Someone, somewhere knows the truth, police say

Author: Jaclyn O'Malley


By Jaclyn O'Malley

The 6-and 7-year-old siblings only had a 100-yard walk to their Reno home from their school bus stop.

But in that short distance, someone -- undetected -- kidnapped Jennifer and Charles Chia on Oct. 18, 1989.

Their decomposed skeletal remains were found nine months later by a highway worker beside a partially hidden turnout near Blairsden, Calif., about 60 miles west of Reno.

"The most horrible nightmare that could happen to anyone occurred to my beautiful children ... they were taken from me and murdered," their mother Ann Chang wrote 10 years ago in an open letter to the Reno Gazette-Journal. "The killer has yet to be caught."

Those words still ring true today.

On almost every anniversary of the Chia children's abduction, police reach out to the media in hope that publicity will attract witnesses to come forward.

Publicity following the 10th anniversary generated a tip that Reno police say could be the key in solving the case. Witnesses in 2000 reported seeing a white Volkswagen near the grave site about the time of the abduction. The car had been registered to convicted felon James W. Grooms, who spent nine years in prison for trying to extort money from Chang a week after the abduction. He called her multiple times promising he would return her children if she paid him $100,000.

Retired Reno police detective Ron Dreher, who was the lead investigator on the case and remains involved, said Grooms was a primary suspect and has yet to be removed from suspicion.

Dreher said Grooms' car was never found and Grooms never gave a clear answer about its whereabouts. Grooms was released from Nevada prison in 1998.

"The car could hold the key," he said. "We need to find it."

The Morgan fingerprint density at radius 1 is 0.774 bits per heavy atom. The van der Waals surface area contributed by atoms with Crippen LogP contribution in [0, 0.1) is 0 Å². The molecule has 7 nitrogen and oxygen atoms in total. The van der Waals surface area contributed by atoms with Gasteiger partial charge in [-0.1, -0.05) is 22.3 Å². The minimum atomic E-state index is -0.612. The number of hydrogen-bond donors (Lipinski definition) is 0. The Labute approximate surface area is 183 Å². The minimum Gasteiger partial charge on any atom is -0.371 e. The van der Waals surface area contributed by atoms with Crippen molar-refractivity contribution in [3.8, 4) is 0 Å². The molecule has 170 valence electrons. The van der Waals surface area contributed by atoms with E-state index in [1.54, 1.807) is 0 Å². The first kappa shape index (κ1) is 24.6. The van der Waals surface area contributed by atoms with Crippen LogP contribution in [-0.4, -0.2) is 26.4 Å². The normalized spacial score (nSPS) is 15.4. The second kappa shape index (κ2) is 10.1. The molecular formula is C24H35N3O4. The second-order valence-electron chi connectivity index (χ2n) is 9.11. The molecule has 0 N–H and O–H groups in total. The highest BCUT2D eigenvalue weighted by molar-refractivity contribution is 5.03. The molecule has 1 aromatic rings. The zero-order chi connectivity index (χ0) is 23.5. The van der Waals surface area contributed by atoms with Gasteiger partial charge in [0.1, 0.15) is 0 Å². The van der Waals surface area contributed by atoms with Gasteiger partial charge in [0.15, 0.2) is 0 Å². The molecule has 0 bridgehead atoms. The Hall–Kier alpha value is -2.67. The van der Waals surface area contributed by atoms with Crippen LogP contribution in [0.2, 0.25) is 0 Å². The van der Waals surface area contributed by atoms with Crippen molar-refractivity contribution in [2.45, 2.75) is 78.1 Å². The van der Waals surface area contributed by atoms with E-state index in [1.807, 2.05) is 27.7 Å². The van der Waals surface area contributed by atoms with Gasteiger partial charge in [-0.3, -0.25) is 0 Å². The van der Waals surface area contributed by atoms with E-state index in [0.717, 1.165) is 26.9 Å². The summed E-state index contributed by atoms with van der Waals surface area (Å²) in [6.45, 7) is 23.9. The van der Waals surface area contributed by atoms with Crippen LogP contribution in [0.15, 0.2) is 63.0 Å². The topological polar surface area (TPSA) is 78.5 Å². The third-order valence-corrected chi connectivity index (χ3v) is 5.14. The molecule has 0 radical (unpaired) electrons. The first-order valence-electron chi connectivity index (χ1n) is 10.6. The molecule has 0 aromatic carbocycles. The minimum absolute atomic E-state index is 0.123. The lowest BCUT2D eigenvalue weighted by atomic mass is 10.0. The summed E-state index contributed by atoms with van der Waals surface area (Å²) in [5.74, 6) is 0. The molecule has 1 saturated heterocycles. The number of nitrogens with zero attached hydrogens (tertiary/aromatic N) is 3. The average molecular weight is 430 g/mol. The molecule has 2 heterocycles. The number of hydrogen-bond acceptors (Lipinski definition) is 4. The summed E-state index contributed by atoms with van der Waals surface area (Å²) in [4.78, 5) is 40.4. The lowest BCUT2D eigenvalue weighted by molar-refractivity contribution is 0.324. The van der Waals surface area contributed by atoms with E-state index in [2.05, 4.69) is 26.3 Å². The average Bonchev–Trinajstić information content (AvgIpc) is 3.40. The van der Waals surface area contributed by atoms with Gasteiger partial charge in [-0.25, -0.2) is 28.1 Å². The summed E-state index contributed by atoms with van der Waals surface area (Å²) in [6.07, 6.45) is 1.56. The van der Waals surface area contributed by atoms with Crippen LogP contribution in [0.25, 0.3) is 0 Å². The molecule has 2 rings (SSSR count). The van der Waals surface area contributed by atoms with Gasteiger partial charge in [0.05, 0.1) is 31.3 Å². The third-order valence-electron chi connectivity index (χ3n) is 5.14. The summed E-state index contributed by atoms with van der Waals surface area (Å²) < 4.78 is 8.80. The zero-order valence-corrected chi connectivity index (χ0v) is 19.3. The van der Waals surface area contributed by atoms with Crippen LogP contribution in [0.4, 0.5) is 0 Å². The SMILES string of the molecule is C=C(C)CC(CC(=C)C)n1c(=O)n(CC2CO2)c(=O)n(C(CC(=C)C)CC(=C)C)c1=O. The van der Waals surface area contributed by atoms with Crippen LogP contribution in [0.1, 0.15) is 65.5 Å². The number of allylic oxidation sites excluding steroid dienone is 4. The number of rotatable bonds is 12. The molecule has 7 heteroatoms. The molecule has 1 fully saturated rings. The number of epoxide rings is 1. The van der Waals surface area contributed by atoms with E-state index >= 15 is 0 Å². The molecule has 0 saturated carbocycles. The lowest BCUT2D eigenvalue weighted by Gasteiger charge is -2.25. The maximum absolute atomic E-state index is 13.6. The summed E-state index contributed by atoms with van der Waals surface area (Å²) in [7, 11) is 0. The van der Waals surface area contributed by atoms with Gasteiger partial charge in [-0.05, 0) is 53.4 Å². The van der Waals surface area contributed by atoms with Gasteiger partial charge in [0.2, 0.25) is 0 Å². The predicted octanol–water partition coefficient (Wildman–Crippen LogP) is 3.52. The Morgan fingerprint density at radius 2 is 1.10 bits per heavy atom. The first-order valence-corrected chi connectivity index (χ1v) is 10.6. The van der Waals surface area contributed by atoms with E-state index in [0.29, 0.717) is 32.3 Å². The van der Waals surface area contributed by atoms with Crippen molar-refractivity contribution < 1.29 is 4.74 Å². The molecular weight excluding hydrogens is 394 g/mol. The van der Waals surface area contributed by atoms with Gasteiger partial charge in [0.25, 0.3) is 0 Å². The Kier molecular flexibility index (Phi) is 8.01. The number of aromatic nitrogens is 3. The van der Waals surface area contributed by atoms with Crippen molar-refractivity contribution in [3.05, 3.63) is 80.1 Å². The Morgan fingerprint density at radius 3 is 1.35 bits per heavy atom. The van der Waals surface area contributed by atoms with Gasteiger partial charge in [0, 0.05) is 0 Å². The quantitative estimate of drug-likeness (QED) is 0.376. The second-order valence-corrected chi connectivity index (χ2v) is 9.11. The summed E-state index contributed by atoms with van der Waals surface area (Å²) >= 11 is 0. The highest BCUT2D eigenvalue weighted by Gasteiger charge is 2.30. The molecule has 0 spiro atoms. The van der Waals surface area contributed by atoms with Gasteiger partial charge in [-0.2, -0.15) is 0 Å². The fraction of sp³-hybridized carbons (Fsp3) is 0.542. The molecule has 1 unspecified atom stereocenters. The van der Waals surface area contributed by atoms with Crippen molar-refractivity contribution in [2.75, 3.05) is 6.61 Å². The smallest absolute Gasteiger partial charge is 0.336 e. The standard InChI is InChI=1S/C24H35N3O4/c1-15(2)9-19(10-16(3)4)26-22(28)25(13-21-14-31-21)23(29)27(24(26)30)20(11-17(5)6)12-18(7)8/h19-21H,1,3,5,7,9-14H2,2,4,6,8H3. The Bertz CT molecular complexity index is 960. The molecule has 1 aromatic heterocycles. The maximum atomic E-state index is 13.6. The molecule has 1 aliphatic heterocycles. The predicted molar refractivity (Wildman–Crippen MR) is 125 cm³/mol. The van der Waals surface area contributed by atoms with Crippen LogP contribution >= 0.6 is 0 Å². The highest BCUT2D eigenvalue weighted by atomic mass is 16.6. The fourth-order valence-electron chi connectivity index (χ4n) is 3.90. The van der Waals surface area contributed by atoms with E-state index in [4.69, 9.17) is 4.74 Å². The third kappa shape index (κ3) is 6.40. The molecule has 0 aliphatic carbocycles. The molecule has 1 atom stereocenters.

Several people have confessed to the murders and were cleared, said Dreher of the high-profile case. But he is confident the Chia children's killer will be found someday.

"Everything in this case centers around getting that crucial lead, or witness coming forward," Dreher said. "This was a beautiful family and a horrific crime. We know it's solvable. The killer could be someone we've already interviewed."

Community responds

The Chia case gripped the community so much that local real-estate developers offered a $50,000 reward for information, an anonymous mother gave Chang a check for more than $1,700 to help with expenses and Anderson Elementary, the school the Chias attended, dedicated a memorial to the siblings outside the school.

Their disappearance shocked the community that was already coping with other missing children. Jennifer Martin, 11, disappeared June 28, 1987, while walking home from a Lemmon Valley 7-Eleven store and Tony Franko, 10, disappeared in 1983, also in Lemmon Valley.

And following the Chia's abduction, Monica DaSilva, 7, disappeared from her Reno bedroom on Sept. 23, 1990. Her partial remains were found three weeks later. In June 1991, Jaycee Lee Dugard, 11, was kidnapped in South Lake Tahoe as she walked to her school bus on a quiet cul-de-sac. Her stepfather watched from the family garage as a car stopped and someone grabbed the girl. She remains missing.

These missing child cases sparked police to form a task force.

The siblings' parents had been divorced about two years. Their mother was raising them alone, with the help of her mother. Chang also owned Imperial Palace restaurant, which she closed in 2001.

The children's parents were Taiwanese, and the siblings spoke the most fluent English in the family. Their father lived in California.

Chang could not be reached for comment for this story.

Anderson Elementary Principal Vince Ames once described the pair as best friends. Jennifer considered her brother her hero, and the two frequently played together. Jennifer was shy, and loved to draw and play the piano and violin. Her brother studied tae kwon do and played the violin.

The siblings were excited for Halloween and had picked out matching boy and girl Batman costumes.

Oct. 18, 1989

Classes ended about 3 p.m. at Anderson Elementary, and the siblings took the bus home to their apartment in the 800 block of Redfield Parkway. Their grandmother, who was staying with the family while Chang visited her father in Taiwan, waited for them.